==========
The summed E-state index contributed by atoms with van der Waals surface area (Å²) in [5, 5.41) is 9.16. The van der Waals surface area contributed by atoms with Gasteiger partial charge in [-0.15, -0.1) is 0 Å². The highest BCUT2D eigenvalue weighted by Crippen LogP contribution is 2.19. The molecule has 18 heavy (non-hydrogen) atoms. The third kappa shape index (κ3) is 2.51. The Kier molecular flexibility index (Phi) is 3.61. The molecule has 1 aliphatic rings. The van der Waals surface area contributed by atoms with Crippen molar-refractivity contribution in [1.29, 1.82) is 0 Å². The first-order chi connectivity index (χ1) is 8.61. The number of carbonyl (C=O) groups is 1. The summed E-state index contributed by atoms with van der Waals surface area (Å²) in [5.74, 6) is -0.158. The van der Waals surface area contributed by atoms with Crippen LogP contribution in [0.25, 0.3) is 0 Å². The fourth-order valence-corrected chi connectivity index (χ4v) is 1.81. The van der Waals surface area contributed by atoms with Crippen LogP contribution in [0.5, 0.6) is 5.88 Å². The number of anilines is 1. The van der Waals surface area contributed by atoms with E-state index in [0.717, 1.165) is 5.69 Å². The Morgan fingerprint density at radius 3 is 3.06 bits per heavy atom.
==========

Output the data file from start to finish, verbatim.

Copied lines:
The summed E-state index contributed by atoms with van der Waals surface area (Å²) in [5, 5.41) is 9.16. The van der Waals surface area contributed by atoms with Gasteiger partial charge in [-0.15, -0.1) is 0 Å². The highest BCUT2D eigenvalue weighted by Crippen LogP contribution is 2.19. The molecule has 18 heavy (non-hydrogen) atoms. The third kappa shape index (κ3) is 2.51. The Kier molecular flexibility index (Phi) is 3.61. The molecule has 1 aliphatic rings. The van der Waals surface area contributed by atoms with Crippen molar-refractivity contribution in [1.29, 1.82) is 0 Å². The first-order chi connectivity index (χ1) is 8.61. The number of carbonyl (C=O) groups is 1. The summed E-state index contributed by atoms with van der Waals surface area (Å²) in [5.74, 6) is -0.158. The van der Waals surface area contributed by atoms with Crippen LogP contribution in [0.25, 0.3) is 0 Å². The fourth-order valence-corrected chi connectivity index (χ4v) is 1.81. The van der Waals surface area contributed by atoms with Crippen LogP contribution in [0.5, 0.6) is 5.88 Å². The number of anilines is 1. The van der Waals surface area contributed by atoms with E-state index in [0.717, 1.165) is 5.69 Å². The Morgan fingerprint density at radius 3 is 3.06 bits per heavy atom.